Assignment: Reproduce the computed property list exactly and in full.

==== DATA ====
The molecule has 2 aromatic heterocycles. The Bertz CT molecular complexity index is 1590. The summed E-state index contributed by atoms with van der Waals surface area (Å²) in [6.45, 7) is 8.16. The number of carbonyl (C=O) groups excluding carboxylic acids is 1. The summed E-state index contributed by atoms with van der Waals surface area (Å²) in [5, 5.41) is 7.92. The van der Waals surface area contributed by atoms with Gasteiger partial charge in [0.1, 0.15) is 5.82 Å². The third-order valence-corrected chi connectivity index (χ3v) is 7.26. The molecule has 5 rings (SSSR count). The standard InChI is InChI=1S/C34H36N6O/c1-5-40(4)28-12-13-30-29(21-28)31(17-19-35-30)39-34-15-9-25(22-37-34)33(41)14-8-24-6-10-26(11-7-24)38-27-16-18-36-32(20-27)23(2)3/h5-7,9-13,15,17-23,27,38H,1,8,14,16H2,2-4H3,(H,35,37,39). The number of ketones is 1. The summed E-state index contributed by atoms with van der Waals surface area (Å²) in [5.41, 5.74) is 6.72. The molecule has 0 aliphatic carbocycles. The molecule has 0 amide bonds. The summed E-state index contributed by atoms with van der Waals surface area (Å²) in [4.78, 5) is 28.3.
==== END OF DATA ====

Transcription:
The molecule has 2 aromatic heterocycles. The Bertz CT molecular complexity index is 1590. The summed E-state index contributed by atoms with van der Waals surface area (Å²) in [6.45, 7) is 8.16. The number of carbonyl (C=O) groups excluding carboxylic acids is 1. The summed E-state index contributed by atoms with van der Waals surface area (Å²) in [5, 5.41) is 7.92. The van der Waals surface area contributed by atoms with Gasteiger partial charge in [0.1, 0.15) is 5.82 Å². The third-order valence-corrected chi connectivity index (χ3v) is 7.26. The molecule has 5 rings (SSSR count). The standard InChI is InChI=1S/C34H36N6O/c1-5-40(4)28-12-13-30-29(21-28)31(17-19-35-30)39-34-15-9-25(22-37-34)33(41)14-8-24-6-10-26(11-7-24)38-27-16-18-36-32(20-27)23(2)3/h5-7,9-13,15,17-23,27,38H,1,8,14,16H2,2-4H3,(H,35,37,39). The number of ketones is 1. The summed E-state index contributed by atoms with van der Waals surface area (Å²) in [5.41, 5.74) is 6.72. The molecule has 0 aliphatic carbocycles. The molecule has 0 amide bonds. The summed E-state index contributed by atoms with van der Waals surface area (Å²) in [4.78, 5) is 28.3.